Friday November 12, 2010 - 15:55:58 GMT
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FX Briefing - German suggestion of creating crisis mechanism triggers fresh crisis on the periphery
FX Briefing 12 November 2010
ïƒ˜ German suggestion of creating crisis mechanism triggers fresh crisis on the periphery
ïƒ˜ G20: No agreement in currency skirmish
ïƒ˜ ECB marching on towards exit
Euro in a crisis maelstrom
The dollar recovered across the board this week. This was not so much due to the data coming from the US, despite the latest labour market figures having helped to ease the economic concerns somewhat, but rather because tensions have escalated again significantly in the rest of the world. This applies particularly to the eurozone, where the fiscal situation in countries on the periphery has become critical again. EUR-USD fell below 1.36 temporarily and is now trading at just under 1.37.
The yen, as one of the main safe-haven currencies, did not benefit from this, however. This was probably largely because, prior to the G20 summit in Seoul, the Chinese government had allowed the yuan to appreciate and raised the minimum reserve requirement ratio by 50 basis points to 17.5%. USD-JPY climbed to over 82. The Chinese currency, on the other hand, soared to its highest level against the dollar since 2005.
Ever since the summit a fortnight ago, when heads of state and government decided to reopen EU treaties and create a crisis mechanism, yields on peripheral eurozone debt have been rising. The initiative, led by Germany and France, wants private bondholders to share the burden when countries are at risk of defaulting. This has given rise to an unprecedented cacophony in the eurozone. While the German finance minister is already making concrete suggestions about extending and restructuring debts, ECB representatives, including the president himself, are more sceptical. The governor of the Irish central bank actually accused Germany of destabilising the bond markets. Luxembourgâ€™s prime minister and president of the Eurogroup, Jean-Claude Juncker, warned that demand for bonds of the heavily indebted peripheral eurozone countries could dry up as a result of the German-French initiative.
It is therefore hardly surprising that pressure to sell or hold off on buying government bonds issued by the problems countries has increased immensely, particularly as the string of bad news about these countriesâ€™ fiscal situation seems to be never-ending. Since the end of October, yields on 10-year Irish government bonds have risen by around 2 percentage points to almost 9%, and those on Portuguese bonds by 1 percentage point to over 7%. Yield spreads between Bunds and peripheral sovereign government bonds hit new highs, even though last week, and presumably this week too, the ECB purchased large quantities of troubled eurozone countriesâ€™ bonds. If the situation does not ease, it seems to be only a question of time until refuge is sought under the EU umbrella.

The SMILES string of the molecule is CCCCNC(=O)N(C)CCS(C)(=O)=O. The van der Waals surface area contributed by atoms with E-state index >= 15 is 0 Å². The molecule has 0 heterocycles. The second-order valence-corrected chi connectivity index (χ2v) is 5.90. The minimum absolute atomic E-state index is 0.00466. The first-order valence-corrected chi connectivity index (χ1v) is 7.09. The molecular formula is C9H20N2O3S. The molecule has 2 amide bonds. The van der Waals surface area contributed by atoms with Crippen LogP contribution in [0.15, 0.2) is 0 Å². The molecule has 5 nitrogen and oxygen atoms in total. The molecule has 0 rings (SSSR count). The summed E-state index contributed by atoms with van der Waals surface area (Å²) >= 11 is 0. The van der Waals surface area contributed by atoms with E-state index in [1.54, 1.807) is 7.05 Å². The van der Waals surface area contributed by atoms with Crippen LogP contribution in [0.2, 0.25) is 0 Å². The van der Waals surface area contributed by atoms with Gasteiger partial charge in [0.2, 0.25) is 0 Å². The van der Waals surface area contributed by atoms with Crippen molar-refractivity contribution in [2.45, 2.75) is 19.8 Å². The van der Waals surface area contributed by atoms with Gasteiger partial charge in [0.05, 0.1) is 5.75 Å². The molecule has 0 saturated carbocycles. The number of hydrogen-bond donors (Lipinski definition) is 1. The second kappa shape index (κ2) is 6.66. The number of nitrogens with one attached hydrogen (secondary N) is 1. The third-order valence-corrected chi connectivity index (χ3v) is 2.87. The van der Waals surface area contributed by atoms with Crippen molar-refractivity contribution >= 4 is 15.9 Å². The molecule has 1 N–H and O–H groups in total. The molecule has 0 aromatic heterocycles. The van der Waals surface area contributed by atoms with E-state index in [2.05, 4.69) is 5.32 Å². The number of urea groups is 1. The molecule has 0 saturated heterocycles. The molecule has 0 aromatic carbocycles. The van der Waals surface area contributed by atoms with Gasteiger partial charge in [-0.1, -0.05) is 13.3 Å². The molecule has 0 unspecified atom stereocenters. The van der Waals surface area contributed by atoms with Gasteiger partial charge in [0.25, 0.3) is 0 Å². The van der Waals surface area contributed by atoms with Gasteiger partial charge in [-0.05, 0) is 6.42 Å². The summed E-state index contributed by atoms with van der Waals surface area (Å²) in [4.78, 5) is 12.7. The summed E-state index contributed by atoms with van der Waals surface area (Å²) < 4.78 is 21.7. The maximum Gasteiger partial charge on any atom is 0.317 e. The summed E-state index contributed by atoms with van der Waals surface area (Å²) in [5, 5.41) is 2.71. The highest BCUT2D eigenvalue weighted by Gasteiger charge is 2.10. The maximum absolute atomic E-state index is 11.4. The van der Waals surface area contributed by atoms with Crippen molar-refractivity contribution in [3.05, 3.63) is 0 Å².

Due to the surge in refinancing costs, the banks in these countries are also under great pressure, which could lead to further systemic risks. For instance, the cost of credit default insurance for Irish banks surged to new record highs at the end of the week.
In view of this crisis, discussions on the currency war and global imbalances in the currency markets have taken a back burner. While the US was widely criticised at the G20 summit for its accommodative monetary policy, the export nations China, Japan and Germany are under pressure because of their high current account surpluses. The discussions would be unlikely to lead to concrete results at the moment anyway.
The divergences in the eurozone are underlined by the economic data. Spainâ€™s economy stagnated in the third quarter, thus thwarting hopes of lowering the budget deficit without curbing growth. On the other hand, Germany posted high growth figures again: after record growth in Q2 of 2.3% compared to the previous quarter, GDP rose again in Q3 by 0.7%. GDP for the eurozone as a whole increased by 0.4% â€“ the fifth successive quarter of growth.
The ECBâ€™s exit seems to be getting nearer. This week liquidity was drained from the money market again via the tender operations, and money market rates continue to be under pressure. No one can really imagine the ECB abandoning its expansionary policy in the current situation.
However, its latest monthly bulletin, in which it assesses the role of monetary policy in asset price bubbles and concludes that its stability-oriented monetary policy contains elements of the leaning against the wind strategy, could raise doubts on this. Given the widely divergent monetary policies on both sides of the Atlantic, the single currency should remain well supported, as soon as the crisis symptoms in the eurozone become less acute.
Uwe Angenendt +49 69 718-3648
+49 69 718-3642
Foreign Exchange Trading
+49 69 718-2175
Matthias Grabbe / Klaus NÃ¤fken
+49 69 718-2146 / -2683
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